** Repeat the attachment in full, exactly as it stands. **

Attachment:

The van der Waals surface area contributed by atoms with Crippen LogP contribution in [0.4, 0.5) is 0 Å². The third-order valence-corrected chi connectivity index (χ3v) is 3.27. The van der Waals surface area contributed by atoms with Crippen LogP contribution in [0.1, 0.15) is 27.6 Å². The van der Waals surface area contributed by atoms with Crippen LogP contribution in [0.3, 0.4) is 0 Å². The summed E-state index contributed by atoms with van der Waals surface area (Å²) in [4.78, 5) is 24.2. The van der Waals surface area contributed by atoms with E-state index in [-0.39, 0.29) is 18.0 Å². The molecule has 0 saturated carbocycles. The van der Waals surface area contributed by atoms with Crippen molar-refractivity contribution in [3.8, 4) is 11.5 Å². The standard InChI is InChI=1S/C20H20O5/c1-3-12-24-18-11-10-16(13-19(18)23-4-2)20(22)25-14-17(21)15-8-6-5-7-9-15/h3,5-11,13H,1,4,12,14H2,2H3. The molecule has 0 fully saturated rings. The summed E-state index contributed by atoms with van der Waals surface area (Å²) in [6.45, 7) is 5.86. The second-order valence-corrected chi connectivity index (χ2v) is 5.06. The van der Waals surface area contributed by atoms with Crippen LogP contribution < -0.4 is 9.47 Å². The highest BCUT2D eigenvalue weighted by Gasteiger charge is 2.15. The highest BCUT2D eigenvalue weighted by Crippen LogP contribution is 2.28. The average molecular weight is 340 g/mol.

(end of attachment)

The van der Waals surface area contributed by atoms with Crippen LogP contribution in [0.4, 0.5) is 0 Å². The third-order valence-corrected chi connectivity index (χ3v) is 3.27. The van der Waals surface area contributed by atoms with Crippen LogP contribution in [0.1, 0.15) is 27.6 Å². The van der Waals surface area contributed by atoms with Crippen LogP contribution in [0.3, 0.4) is 0 Å². The summed E-state index contributed by atoms with van der Waals surface area (Å²) in [4.78, 5) is 24.2. The van der Waals surface area contributed by atoms with E-state index in [-0.39, 0.29) is 18.0 Å². The molecule has 0 saturated carbocycles. The van der Waals surface area contributed by atoms with Crippen molar-refractivity contribution in [3.8, 4) is 11.5 Å². The standard InChI is InChI=1S/C20H20O5/c1-3-12-24-18-11-10-16(13-19(18)23-4-2)20(22)25-14-17(21)15-8-6-5-7-9-15/h3,5-11,13H,1,4,12,14H2,2H3. The molecule has 0 fully saturated rings. The summed E-state index contributed by atoms with van der Waals surface area (Å²) in [6.45, 7) is 5.86. The second-order valence-corrected chi connectivity index (χ2v) is 5.06. The van der Waals surface area contributed by atoms with Crippen LogP contribution < -0.4 is 9.47 Å². The highest BCUT2D eigenvalue weighted by Gasteiger charge is 2.15. The highest BCUT2D eigenvalue weighted by Crippen LogP contribution is 2.28. The average molecular weight is 340 g/mol.